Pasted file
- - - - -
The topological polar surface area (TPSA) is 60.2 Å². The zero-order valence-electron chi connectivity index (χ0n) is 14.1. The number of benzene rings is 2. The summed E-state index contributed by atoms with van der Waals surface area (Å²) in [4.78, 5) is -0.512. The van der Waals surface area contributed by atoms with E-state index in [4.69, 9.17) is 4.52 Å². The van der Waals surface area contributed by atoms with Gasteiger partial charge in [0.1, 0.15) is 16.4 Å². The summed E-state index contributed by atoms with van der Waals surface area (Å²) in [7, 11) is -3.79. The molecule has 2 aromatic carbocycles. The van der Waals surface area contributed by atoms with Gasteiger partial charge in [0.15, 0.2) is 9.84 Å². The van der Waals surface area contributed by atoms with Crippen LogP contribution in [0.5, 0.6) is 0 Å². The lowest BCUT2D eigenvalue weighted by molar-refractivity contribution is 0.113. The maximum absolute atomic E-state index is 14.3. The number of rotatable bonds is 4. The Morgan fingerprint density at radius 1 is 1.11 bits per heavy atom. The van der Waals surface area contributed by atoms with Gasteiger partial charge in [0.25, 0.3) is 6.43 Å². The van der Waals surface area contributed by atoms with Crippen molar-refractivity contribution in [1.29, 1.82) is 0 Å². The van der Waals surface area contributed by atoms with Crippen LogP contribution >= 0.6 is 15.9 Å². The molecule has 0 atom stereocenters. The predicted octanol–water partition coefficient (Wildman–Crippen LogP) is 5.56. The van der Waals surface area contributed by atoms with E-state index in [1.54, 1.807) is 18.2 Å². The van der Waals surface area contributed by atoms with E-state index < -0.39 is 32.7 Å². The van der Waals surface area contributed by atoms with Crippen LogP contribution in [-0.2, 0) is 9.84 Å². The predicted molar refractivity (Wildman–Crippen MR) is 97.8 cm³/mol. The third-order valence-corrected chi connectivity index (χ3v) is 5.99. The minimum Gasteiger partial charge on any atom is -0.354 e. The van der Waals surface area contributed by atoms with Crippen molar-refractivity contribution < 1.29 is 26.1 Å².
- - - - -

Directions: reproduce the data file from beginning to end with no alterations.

The topological polar surface area (TPSA) is 60.2 Å². The zero-order valence-electron chi connectivity index (χ0n) is 14.1. The number of benzene rings is 2. The summed E-state index contributed by atoms with van der Waals surface area (Å²) in [4.78, 5) is -0.512. The van der Waals surface area contributed by atoms with E-state index in [4.69, 9.17) is 4.52 Å². The van der Waals surface area contributed by atoms with Gasteiger partial charge in [0.1, 0.15) is 16.4 Å². The summed E-state index contributed by atoms with van der Waals surface area (Å²) in [7, 11) is -3.79. The molecule has 2 aromatic carbocycles. The van der Waals surface area contributed by atoms with Gasteiger partial charge in [0.15, 0.2) is 9.84 Å². The van der Waals surface area contributed by atoms with Crippen LogP contribution in [0.5, 0.6) is 0 Å². The lowest BCUT2D eigenvalue weighted by molar-refractivity contribution is 0.113. The maximum absolute atomic E-state index is 14.3. The number of rotatable bonds is 4. The Morgan fingerprint density at radius 1 is 1.11 bits per heavy atom. The van der Waals surface area contributed by atoms with Gasteiger partial charge in [0.25, 0.3) is 6.43 Å². The van der Waals surface area contributed by atoms with Crippen molar-refractivity contribution in [1.29, 1.82) is 0 Å². The van der Waals surface area contributed by atoms with Crippen LogP contribution >= 0.6 is 15.9 Å². The molecule has 0 atom stereocenters. The predicted octanol–water partition coefficient (Wildman–Crippen LogP) is 5.56. The van der Waals surface area contributed by atoms with E-state index in [1.54, 1.807) is 18.2 Å². The van der Waals surface area contributed by atoms with E-state index < -0.39 is 32.7 Å². The van der Waals surface area contributed by atoms with Crippen LogP contribution in [-0.2, 0) is 9.84 Å². The predicted molar refractivity (Wildman–Crippen MR) is 97.8 cm³/mol. The third-order valence-corrected chi connectivity index (χ3v) is 5.99. The minimum Gasteiger partial charge on any atom is -0.354 e. The van der Waals surface area contributed by atoms with Crippen molar-refractivity contribution < 1.29 is 26.1 Å².